As part of our ongoing commitment to security and privacy at Tailscale, we’ve completed a SOC 2 Type II audit. Our Type I audit validated that we had policies and procedures in place to keep your information safe. Now, our Type II audit validates that our security controls were effective over the period of time evaluated and that we’re actually implementing the policies and procedures we committed to.
Tailscale lets you manage access permissions within a tailnet, including which users are allowed to connect to which machines, using powerful Access Control Lists (ACLs). ACLs are controlled by a HuJSON tailnet policy file that you can edit directly in the admin console. This makes managing permissions simple, but unlike other controls defined in code, there is no way to require approval or review before accepting changes made to ACLs directly in Tailscale’s admin console. In the industry, there’s a pattern called GitOps that suggests you should maintain anything that defines your infrastructure, like this policy file, in a Git repository and use CI to validate, test, and automatically deploy changes.
In this post, I’m going to cover how you can set up a GitOps workflow for your tailnet policy file with GitHub Actions so you can maintain ACLs in a central repository, apply the same controls for changes to your configuration file as you do for code (“config as code”)— such as requiring review, and how to automatically apply these configuration changes to your network.
To make this easier, we’ve released a Sync Tailscale ACLs GitHub Action you can use for automatically updating your tailnet policy file from GitHub. If you’re using this action, or another GitOps workflow you’ve built yourself, you can surface it in the Access Controls page of the admin console to prevent colleagues from accidentally making unapproved changes.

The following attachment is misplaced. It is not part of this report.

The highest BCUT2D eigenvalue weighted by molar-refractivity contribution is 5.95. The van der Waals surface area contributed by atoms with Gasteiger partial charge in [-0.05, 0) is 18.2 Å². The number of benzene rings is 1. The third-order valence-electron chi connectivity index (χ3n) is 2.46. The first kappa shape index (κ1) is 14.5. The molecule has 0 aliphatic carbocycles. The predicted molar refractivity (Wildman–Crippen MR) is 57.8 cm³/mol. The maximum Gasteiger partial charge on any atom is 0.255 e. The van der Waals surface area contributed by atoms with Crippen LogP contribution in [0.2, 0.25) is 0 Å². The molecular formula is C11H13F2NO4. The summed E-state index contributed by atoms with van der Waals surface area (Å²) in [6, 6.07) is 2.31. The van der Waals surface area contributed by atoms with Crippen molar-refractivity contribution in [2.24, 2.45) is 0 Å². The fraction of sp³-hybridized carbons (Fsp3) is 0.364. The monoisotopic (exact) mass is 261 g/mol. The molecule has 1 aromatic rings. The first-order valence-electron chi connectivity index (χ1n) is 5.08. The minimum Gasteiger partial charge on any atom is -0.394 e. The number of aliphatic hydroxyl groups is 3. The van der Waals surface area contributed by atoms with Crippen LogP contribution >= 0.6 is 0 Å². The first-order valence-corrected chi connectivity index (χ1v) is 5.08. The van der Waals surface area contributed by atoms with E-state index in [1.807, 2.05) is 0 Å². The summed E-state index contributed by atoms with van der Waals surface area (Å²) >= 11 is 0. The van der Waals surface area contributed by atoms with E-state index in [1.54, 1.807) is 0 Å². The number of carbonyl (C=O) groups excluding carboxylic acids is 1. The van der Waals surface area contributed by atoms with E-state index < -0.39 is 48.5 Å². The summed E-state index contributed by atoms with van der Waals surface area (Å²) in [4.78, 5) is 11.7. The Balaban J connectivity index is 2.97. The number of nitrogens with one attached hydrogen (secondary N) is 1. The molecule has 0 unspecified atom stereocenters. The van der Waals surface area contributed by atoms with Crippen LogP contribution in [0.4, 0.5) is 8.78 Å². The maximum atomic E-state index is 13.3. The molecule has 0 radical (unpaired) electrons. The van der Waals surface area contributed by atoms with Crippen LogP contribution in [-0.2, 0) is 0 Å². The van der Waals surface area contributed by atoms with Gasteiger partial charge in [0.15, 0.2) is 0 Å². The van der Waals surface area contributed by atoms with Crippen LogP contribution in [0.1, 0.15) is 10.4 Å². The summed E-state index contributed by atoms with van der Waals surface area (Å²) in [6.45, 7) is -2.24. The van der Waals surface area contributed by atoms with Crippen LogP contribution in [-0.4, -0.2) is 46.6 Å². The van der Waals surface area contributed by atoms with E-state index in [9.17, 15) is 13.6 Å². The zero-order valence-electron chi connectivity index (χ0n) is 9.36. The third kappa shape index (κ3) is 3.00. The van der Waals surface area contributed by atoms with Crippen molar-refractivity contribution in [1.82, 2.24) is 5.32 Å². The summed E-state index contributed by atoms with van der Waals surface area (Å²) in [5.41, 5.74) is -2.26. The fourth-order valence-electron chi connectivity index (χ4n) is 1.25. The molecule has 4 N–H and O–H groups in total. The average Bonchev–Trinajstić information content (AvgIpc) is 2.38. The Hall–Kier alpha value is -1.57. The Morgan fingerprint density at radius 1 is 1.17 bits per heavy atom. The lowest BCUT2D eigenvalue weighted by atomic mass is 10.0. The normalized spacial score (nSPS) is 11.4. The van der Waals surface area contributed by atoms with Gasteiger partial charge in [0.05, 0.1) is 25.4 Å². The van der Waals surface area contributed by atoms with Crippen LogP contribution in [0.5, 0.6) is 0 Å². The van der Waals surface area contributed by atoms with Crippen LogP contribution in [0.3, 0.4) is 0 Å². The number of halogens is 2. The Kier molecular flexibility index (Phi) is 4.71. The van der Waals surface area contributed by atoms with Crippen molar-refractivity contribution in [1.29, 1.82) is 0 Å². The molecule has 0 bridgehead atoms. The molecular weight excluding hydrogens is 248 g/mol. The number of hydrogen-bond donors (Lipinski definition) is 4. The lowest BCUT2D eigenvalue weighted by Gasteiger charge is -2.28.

When deploying infrastructure, you might need to frequently redeploy an environment for testing, or spin up servers in response to an increase in demand. A common tool to automate the provisioning of your infrastructure is Terraform — with Terraform, you can define infrastructure as code, then script deployments of that infrastructure. If you’re deploying servers that you want to access over Tailscale, you can already simplify setup by using a tagged auth key to automatically connect devices to your tailnet with the right permissions. But what if you’re trying to manage your deployment of Tailscale?
You can also use Terraform to manage your use of Tailscale to define and deploy your ACLs, DNS settings, auth keys, and more. Tailscale is adopting the Tailscale Terraform provider and taking responsibility for ongoing support and development. The community, notably David Bond, originally created the Tailscale Terraform provider, and we are very thankful for the work they’ve done to provide this valuable tool to others.